I like making cocktails at home, but it usually involves a lot of tasting or tinkering for me to get them right. The Cocktail Primer takes out the guesswork and offers an interesting way to categorize drink types. I received a review copy of this book and was happy to expand my cocktail knowledge while trying a few drinks along the way. Eben Klemm, master mixologist and head bartender of B.R. Guest Restaurants, organized this book by grouping descendants from master drinks. He offers six master drink classes, which are defined by style and technique, and the cocktails that belong to each group. For instance, from the martini comes the vesper and negroni. These drinks are not sweet or acidic, and they have a high alcohol content. They each have a primary and a secondary spirit but no fruit or sweet liqueurs. There is also a wealth of cocktail history sprinkled throughout the book. I learned that martinis weren’t always such strong drinks. Originally, they contained a more equal ratio of gin or vodka to vermouth and bitters. As the quality of gin and vodka has improved over the years, there became less need to mask the taste of the liquor, and the modern martini is now much more alcoholic. And, should you shake or stir? Klemm explains that as well. You should shake to aerate and slightly dilute a drink and stir for a more elegant, still result.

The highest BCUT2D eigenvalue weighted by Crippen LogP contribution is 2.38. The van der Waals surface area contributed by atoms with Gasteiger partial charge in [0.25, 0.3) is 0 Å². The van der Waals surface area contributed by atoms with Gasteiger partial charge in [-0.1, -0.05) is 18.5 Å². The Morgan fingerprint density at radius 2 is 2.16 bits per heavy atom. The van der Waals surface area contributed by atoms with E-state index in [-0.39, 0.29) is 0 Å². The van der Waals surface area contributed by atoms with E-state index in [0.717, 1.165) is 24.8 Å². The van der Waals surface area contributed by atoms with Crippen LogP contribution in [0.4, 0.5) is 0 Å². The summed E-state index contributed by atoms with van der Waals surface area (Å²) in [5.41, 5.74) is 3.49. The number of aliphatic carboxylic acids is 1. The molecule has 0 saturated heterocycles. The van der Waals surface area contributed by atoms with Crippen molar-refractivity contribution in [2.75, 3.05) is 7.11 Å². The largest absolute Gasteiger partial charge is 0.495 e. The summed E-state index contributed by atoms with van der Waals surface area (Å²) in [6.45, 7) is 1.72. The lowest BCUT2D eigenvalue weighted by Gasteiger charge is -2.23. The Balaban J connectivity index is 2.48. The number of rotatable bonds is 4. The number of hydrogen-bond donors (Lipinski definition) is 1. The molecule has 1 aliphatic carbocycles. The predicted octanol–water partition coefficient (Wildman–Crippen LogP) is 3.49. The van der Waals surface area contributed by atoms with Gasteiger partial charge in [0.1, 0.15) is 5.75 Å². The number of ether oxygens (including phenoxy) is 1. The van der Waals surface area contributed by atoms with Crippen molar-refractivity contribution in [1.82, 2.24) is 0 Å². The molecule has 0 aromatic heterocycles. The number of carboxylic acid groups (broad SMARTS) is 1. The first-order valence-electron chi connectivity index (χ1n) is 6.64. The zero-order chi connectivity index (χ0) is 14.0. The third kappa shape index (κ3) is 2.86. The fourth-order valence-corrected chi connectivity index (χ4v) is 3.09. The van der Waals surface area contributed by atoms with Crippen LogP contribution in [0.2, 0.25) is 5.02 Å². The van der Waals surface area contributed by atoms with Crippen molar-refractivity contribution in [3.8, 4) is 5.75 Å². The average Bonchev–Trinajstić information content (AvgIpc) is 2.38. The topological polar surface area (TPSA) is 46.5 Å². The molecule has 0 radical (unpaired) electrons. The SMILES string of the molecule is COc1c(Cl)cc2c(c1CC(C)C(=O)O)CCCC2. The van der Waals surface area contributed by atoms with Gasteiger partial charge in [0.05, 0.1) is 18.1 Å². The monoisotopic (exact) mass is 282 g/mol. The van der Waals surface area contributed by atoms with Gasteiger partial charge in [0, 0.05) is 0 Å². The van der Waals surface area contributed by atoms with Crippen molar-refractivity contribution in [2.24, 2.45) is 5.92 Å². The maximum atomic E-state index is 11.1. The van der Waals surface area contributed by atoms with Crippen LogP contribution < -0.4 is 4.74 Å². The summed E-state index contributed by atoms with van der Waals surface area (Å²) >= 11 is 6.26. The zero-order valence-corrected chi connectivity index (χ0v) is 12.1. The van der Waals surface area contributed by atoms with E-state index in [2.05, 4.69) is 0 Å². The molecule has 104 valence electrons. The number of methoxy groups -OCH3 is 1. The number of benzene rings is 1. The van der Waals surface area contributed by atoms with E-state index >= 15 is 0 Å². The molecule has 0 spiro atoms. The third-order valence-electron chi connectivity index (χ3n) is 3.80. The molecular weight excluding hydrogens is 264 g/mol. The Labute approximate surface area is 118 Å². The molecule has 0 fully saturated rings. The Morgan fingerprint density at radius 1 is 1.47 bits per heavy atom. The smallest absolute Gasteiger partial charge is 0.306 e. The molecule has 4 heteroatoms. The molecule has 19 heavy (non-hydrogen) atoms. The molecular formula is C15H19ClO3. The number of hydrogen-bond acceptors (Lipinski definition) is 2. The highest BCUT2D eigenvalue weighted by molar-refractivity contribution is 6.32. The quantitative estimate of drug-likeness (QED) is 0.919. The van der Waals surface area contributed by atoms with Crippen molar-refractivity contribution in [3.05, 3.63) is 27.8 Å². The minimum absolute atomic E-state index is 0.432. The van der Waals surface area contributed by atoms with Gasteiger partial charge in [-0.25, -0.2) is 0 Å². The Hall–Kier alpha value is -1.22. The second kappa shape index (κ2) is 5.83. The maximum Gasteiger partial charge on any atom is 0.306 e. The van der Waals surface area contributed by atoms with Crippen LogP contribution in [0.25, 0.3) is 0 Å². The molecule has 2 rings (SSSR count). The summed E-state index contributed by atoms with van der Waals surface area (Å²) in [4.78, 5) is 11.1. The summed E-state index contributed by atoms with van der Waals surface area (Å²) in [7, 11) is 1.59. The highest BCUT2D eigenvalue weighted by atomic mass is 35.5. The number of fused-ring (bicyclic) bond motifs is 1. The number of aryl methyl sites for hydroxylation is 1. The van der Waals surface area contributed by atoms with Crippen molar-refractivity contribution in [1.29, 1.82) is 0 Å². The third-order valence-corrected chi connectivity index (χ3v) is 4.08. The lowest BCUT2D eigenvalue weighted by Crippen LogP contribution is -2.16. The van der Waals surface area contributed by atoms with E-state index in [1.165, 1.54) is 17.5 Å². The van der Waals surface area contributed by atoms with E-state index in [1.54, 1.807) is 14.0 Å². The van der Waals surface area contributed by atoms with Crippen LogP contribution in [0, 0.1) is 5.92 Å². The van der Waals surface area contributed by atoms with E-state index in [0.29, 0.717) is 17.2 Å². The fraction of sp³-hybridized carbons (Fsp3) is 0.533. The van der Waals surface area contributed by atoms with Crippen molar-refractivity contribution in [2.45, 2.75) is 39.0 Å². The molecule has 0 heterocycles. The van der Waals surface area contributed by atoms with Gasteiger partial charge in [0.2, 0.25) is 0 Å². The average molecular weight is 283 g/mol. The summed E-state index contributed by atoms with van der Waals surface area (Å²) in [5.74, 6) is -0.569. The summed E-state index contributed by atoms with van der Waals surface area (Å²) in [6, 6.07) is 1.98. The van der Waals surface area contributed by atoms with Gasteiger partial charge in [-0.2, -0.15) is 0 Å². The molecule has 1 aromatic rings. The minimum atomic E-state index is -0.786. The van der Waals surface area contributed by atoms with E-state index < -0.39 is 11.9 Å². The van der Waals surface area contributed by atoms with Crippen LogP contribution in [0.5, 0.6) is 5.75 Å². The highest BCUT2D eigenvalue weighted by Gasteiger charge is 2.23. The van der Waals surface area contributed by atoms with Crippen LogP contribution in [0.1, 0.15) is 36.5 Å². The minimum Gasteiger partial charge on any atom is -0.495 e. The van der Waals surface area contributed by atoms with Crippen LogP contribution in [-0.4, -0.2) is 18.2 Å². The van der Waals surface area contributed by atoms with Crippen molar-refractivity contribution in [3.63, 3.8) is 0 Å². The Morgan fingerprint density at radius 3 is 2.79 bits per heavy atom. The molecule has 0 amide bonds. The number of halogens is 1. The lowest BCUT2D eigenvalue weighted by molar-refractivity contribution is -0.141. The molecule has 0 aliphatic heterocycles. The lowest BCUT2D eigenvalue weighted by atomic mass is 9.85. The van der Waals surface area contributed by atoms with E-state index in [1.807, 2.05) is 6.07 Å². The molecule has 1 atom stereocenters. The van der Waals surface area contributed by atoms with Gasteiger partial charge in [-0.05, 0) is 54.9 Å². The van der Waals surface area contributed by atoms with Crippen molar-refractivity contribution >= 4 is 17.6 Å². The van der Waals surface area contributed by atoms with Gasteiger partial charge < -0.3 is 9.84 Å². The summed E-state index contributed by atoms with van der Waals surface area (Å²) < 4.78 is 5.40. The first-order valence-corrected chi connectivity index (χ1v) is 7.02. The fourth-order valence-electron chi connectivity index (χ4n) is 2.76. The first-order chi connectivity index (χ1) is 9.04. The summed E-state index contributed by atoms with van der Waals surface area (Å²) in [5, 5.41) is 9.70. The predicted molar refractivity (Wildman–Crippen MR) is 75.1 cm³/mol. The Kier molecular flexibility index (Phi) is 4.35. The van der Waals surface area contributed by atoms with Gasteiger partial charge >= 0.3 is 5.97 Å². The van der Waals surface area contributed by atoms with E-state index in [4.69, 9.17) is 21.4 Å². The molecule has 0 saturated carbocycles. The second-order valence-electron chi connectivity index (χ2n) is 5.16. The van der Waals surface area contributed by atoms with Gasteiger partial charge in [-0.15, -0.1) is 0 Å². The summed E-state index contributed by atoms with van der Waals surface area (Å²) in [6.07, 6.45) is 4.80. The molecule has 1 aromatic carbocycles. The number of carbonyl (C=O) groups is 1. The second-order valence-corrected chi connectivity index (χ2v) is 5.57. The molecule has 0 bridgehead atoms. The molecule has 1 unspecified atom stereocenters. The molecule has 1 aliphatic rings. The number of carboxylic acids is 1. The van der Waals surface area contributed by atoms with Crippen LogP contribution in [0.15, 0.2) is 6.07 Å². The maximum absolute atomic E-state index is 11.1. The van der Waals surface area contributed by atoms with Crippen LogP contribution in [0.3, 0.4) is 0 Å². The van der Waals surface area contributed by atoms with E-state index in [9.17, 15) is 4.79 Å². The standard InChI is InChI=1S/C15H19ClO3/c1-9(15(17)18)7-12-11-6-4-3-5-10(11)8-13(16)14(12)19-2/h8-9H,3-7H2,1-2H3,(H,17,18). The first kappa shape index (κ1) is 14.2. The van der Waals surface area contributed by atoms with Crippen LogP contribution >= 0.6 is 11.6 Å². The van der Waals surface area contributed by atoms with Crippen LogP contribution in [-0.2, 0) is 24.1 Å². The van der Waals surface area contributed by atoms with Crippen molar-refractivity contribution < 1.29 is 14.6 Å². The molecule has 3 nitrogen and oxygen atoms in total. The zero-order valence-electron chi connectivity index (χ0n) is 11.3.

I found myself drawn to the chapter about simple sours. These drinks all include one type of liquor, some form of citrus for acidity, and a small amount of sweetness for balance. The fizz was particularly interesting because of the egg white foam that results on top. A fizz should be shaken to aerate the egg white and blend it with the liquor of choice, fresh lemon juice, simple syrup, and bitters. These can be made with gin, whiskey, or rum, and they are finished with a splash of both club soda and red wine. First, I tried a gin fizz, and Kurt and I were both unsure about the flavor and texture combination. Next, I made the same drink with whiskey instead, and we both preferred that version by far. The fizz is shown in the photo at the bottom of this post. Since the gin didn’t work for us in the first cocktail, I tried it again in a true sour. This time, rather than using plain simple syrup, I took Klemm’s advice about trying flavored syrups and made one infused with rosemary. The gin, lemon juice, and rosemary syrup were shaken with ice, and the mixture was strained over fresh ice in a glass. A dash of bitters was added along with a splash of soda, and it was garnished with a maraschino cherry. The true sour is shown in the photo above. It was fresh-tasting, and the lemon and rosemary combined well with gin.
This book does a great job of simplifying the world of cocktails and helping you understand them from the inside out. Once you master the basics and learn about variations on some general themes, you can start getting creative. In the final chapter, there are a few examples of complex sours that make use of more ingredients than the other cocktails in the book. I’m looking forward to trying the paradiso with white peach-white pepper foam that’s made with limoncello. Then, I might be ready to invent a signature cocktail or two of my own.